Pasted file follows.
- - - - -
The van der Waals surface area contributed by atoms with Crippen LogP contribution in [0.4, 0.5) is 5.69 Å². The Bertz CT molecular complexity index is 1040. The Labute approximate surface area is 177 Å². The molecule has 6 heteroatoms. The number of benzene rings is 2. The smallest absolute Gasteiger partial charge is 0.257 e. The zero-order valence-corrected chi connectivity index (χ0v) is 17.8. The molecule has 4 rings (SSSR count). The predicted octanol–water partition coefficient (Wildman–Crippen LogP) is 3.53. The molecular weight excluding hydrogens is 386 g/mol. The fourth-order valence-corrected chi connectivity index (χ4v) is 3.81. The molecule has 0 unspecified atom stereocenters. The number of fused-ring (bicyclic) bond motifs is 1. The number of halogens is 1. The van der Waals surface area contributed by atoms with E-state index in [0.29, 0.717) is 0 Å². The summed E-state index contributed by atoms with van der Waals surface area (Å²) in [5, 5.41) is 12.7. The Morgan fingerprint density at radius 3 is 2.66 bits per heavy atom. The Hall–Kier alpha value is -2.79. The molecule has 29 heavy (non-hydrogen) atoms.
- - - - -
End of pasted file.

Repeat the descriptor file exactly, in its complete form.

The van der Waals surface area contributed by atoms with Crippen LogP contribution in [0.4, 0.5) is 5.69 Å². The Bertz CT molecular complexity index is 1040. The Labute approximate surface area is 177 Å². The molecule has 6 heteroatoms. The number of benzene rings is 2. The smallest absolute Gasteiger partial charge is 0.257 e. The zero-order valence-corrected chi connectivity index (χ0v) is 17.8. The molecule has 4 rings (SSSR count). The predicted octanol–water partition coefficient (Wildman–Crippen LogP) is 3.53. The molecular weight excluding hydrogens is 386 g/mol. The fourth-order valence-corrected chi connectivity index (χ4v) is 3.81. The molecule has 0 unspecified atom stereocenters. The number of fused-ring (bicyclic) bond motifs is 1. The number of halogens is 1. The van der Waals surface area contributed by atoms with E-state index in [0.29, 0.717) is 0 Å². The summed E-state index contributed by atoms with van der Waals surface area (Å²) in [5, 5.41) is 12.7. The Morgan fingerprint density at radius 3 is 2.66 bits per heavy atom. The Hall–Kier alpha value is -2.79. The molecule has 29 heavy (non-hydrogen) atoms.